Pedro Carmona

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Pedro Carmona
President of Venezuela
In office
12 April 2002 – 13 April 2002
Preceded byHugo Chávez
Succeeded byDiosdado Cabello (Acting)
Personal details
Born (1941-07-06) 6 July 1941 (age 78)
Barquisimeto, Lara, Venezuela
Alma materUniversidad Católica Andrés Bello

Pedro Francisco Carmona Estanga (born 6 July 1941), is a former Venezuelan business leader who was briefly installed as President of Venezuela in place of Hugo Chávez, following the attempted military coup in April 2002.[1][2]


Carmona was born on July 6, 1941, in Barquisimeto, 155 miles (249 km) southwest of Caracas.

An economist educated at Andrés Bello Catholic University in Caracas and in Belgium, he headed a large petrochemical company, Venoco, that processes automotive oils. A major stockholder in the company, Carmona resigned as its president to run Fedecámaras.[year needed]

April 2002[edit]

Carmona taking the oath as president.

The early part of 2002 saw mass protests and a general strike by opponents of Hugo Chávez. On April 11, 2002, following clashes between both supporters and opponents of Chávez, Lucas Rincón, commander-in-chief of the Venezuelan Armed Forces, announced in a nationwide broadcast that Chávez had tendered his resignation from the presidency.[3] While Chávez was brought to a military base and held there, military leaders appointed Carmona as the transitional President of Venezuela.[4]

In the face of crowds of Chávez supporters taking to the streets and under pressure from some quarters of the military,[5] Chávez was restored to office.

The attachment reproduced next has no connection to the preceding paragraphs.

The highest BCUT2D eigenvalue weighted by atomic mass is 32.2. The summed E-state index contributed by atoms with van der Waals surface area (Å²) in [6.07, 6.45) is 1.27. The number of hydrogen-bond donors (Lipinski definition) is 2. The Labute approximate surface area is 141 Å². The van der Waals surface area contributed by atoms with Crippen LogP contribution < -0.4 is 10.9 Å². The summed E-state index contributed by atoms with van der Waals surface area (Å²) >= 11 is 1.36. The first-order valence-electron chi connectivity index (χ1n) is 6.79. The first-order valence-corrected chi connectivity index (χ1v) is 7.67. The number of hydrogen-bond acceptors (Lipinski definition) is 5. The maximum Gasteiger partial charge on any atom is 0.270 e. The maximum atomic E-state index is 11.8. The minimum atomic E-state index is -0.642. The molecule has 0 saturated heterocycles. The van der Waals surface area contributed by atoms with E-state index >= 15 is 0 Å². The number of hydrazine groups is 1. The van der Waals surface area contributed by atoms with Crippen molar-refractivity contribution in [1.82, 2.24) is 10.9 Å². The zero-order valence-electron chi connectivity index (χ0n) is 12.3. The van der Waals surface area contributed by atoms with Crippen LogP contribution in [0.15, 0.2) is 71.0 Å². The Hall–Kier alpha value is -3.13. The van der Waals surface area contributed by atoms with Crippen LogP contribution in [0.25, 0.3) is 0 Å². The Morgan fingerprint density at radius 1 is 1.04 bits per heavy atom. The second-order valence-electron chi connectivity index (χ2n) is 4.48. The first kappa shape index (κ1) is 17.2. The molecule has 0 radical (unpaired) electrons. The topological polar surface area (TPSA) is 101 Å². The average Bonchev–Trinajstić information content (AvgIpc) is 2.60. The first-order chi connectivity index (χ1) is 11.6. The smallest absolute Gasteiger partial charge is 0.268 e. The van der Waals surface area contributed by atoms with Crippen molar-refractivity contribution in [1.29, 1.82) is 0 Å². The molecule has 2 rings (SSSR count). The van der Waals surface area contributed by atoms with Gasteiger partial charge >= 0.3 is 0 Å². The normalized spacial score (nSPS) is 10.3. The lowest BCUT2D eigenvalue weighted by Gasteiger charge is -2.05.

During Carmona's 36-hour government, military officers held Chávez and attempted to force his exile. Additionally, security forces conducted raids without warrants and took some Chávez supporters into custody illegally, including National Assembly deputy Tarek William Saab, a member of the Chávez-aligned MVR, who was taken into protective custody by security forces after a large crowd had gathered around his home, threatening him and his family. He was held incommunicado for several hours.[6]

After the coup, Carmona was placed under house arrest, but he was able to gain asylum in the Colombian embassy after an anti-Chávez protest drew away his security detail.[7]


According to some sources,[according to whom?] Colin Powell held at least one meeting with the exiled Carmona in Bogotá in December 2002 during the Venezuelan general strike of 2002–03.[8][9] The meeting was to discuss the future of Venezuela. There were strong opposition within the United States Department of State that using Carmona was not in the interest of US policy. Big opponents were the Latin American desk that oversaw Venezuela, which included Stephen Richardson, head of delegate, Frank Lapel, Economic Geologist and Alexander Salvi, Economic Analyst. This department sought that using Carmona was a mistake and that it would lead to sympathy for Hugo Chavez.[citation needed]

See also[edit]


  1. ^ Venezuelan coup leader given asylum - BBC News, 27 May 2002
  2. ^ En imágenes: el "día negro" de Chávez BBC Mundo, 12 April 2002
  3. ^ "Nuevo gobierno en Venezuela" (in Spanish). BBC. April 12, 2002. Retrieved 2008-02-23. Tras los incidentes entre opositores y partidarios de Chávez, en medio de disparos de francotiradores y de una "cadena" nacional de radio y televisión en la que Chávez aseguraba que el país estaba en paz, Molina Tamayo exigió públicamente a la FAN actuar y derrocar al gobierno.
  4. ^ URL last accessed October 29, 2006.
  5. ^ Analysis: After the would-be coup. URL last accessed October 29, 2006.
  6. ^ United States Department. Country Reports on Human Rights Practices - 2002; released by the Bureau of Democracy, Human Rights, and Labor. Dated: March 31, 2003. URL last accessed August 13, 2006.
  7. ^ Kozloff (2007:30)
  8. ^ CounterPunch, 27 November 2004, Danilo Anderson and Condoleezza Rice Archived 2010-07-10 at the Wayback Machine
  9. ^ Eva Golinger, "The Adaptable U.S. Intervention Machine in Venezuela," in Olivia Burlingame Goumbri, The Venezuela Reader, Washington D.C., U.S.A., 2005. p 134.

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